'Indo-US ties at stake over nuke bill'
However, India has not stated that it will treat US differently if Congress does not take action, state Dept said.india Updated: Apr 06, 2006 19:25 IST
If the US Congress rejects an amendment to proliferation control laws to facilitate the civil nuclear deal with India, it would affect the entire range of bilateral ties, the State Department has said.
In a written response to a set of 82 questions raised by Senator Richard Lugar, chairman of the Senate Foreign Relations Committee, the State Department said, "The initiative to reach civil nuclear cooperation with India recasts one of the most divisive issues in our relationship, and is viewed by many in India as a litmus test for our strategic partnership.
"If Congress does not approve provisions for India related to nuclear energy, it is likely that the nuclear issue will continue to constrain our diplomatic relationship, as well as our strategic, commercial, defence and scientific ties, thereby having a negative impact on many of the bilateral activities mentioned in the July 18 Joint Statement."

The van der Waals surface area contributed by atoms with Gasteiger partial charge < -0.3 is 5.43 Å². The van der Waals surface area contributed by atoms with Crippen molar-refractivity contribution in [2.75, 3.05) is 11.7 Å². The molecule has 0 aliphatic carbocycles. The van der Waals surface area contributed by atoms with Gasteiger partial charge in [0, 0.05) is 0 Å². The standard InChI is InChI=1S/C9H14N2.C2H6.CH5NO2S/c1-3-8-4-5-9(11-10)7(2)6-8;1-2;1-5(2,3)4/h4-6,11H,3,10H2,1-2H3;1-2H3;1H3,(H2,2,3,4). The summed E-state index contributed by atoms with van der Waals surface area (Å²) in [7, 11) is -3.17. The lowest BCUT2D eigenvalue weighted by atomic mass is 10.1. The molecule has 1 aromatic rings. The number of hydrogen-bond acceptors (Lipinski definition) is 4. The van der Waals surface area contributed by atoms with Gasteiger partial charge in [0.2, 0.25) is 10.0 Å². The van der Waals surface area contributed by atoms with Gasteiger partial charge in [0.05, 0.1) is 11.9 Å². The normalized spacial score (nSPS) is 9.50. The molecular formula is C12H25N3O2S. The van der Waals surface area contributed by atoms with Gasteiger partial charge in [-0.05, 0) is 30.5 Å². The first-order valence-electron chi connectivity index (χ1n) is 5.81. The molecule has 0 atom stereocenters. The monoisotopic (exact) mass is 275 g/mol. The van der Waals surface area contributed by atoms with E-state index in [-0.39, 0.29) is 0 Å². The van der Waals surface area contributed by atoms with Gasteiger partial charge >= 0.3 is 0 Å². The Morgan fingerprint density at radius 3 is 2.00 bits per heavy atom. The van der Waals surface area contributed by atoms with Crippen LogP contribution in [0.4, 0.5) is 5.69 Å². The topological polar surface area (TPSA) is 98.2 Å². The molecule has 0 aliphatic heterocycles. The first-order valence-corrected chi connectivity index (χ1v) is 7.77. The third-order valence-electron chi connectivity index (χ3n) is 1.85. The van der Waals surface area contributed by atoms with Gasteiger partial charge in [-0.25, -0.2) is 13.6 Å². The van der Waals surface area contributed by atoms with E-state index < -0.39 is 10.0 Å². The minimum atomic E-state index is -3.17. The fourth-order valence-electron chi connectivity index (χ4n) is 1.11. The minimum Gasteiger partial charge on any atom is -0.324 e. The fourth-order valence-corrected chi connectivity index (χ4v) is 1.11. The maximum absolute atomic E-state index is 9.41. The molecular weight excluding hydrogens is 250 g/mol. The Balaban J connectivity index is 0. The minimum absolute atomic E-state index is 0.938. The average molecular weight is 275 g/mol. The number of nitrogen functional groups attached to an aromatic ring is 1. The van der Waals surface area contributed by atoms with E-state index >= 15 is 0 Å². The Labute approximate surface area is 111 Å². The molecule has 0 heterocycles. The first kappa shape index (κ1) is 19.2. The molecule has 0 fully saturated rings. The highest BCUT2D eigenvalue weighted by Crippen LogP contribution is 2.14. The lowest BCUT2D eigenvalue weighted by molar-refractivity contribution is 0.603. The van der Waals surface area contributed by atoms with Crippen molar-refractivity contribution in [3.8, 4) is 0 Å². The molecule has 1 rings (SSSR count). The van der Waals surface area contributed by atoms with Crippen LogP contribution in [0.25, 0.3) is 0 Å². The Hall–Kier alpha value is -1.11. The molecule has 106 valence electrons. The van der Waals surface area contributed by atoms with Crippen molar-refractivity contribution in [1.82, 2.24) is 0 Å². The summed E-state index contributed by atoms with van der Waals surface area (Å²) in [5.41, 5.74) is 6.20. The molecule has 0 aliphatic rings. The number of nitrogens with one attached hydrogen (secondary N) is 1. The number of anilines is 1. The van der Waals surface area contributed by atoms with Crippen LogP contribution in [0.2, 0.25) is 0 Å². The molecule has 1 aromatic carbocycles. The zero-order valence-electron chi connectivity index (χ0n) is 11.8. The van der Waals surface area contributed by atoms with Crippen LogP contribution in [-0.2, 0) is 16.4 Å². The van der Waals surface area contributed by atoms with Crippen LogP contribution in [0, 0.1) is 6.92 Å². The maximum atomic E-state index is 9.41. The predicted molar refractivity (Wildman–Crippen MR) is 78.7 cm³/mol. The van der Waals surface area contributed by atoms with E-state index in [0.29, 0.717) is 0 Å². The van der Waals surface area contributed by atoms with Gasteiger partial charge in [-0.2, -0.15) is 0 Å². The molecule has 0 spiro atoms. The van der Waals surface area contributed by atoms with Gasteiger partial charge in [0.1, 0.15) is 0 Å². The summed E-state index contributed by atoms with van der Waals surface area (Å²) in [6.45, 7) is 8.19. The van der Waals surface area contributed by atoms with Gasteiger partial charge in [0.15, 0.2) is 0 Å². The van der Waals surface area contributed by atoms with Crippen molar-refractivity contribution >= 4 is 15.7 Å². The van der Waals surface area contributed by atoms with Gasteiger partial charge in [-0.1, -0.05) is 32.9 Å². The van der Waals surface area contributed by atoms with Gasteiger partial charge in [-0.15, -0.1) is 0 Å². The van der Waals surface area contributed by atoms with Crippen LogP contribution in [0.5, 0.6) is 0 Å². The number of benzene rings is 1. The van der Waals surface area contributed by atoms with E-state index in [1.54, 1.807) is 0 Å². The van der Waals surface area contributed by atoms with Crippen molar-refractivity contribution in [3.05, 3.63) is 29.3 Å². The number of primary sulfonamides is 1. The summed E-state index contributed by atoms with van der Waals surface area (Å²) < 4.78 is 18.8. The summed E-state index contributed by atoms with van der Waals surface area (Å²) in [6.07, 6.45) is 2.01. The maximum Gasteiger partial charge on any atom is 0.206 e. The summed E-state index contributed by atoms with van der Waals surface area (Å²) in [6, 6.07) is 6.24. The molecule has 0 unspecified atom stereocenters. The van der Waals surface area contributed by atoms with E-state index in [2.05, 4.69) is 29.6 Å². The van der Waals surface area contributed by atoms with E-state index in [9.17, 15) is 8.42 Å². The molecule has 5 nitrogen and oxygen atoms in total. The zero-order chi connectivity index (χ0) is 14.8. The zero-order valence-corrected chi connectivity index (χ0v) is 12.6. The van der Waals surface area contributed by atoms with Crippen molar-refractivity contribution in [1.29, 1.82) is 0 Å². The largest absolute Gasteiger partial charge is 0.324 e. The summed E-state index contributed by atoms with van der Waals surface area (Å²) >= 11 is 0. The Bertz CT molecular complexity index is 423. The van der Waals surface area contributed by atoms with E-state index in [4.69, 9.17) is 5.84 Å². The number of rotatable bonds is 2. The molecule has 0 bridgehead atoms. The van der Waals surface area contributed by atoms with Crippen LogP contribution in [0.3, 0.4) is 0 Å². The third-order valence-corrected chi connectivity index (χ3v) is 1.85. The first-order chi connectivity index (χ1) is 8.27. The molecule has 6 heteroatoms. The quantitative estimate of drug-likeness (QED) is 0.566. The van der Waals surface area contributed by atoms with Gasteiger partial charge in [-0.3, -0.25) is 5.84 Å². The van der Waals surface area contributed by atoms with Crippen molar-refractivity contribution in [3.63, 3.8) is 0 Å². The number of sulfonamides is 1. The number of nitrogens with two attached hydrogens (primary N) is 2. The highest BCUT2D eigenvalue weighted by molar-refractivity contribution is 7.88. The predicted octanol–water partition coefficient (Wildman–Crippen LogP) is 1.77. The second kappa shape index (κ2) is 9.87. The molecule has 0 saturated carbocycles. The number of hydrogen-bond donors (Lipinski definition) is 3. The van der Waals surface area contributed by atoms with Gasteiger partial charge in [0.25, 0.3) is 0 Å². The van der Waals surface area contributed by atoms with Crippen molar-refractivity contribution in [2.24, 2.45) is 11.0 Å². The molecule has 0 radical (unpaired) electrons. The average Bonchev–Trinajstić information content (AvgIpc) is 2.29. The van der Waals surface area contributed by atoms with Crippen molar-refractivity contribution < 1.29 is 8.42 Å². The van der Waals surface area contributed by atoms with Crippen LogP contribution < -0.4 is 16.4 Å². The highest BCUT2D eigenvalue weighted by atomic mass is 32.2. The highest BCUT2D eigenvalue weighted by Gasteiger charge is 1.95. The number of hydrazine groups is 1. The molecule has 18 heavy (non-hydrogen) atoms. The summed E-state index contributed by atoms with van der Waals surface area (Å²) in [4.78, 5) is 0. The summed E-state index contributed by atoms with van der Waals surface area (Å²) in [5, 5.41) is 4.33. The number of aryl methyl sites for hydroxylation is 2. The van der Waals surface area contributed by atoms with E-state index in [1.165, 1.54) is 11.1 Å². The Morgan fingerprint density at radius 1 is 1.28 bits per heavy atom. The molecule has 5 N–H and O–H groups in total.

The answers to Lugar's questions were published on his website on Wednesday even as Secretary of State Condoleezza Rice testified during a hearing by the committee under him.
Asked specifically if Indian officials had said they would treat the US different in the event of such a failure, the department said, "Indian officials have not stated that they will treat the US differently if Congress does not take action.
"They have, however, expressed concern about achieving extensive advances in the future of US-India relations if either side does not complete its Joint Statement commitments."
Rice on Wednesday urged Congress to expeditiously approve the draft legislation aimed at facilitating the civil nuclear deal with India, saying this would bring New Delhi into the non-proliferation regime.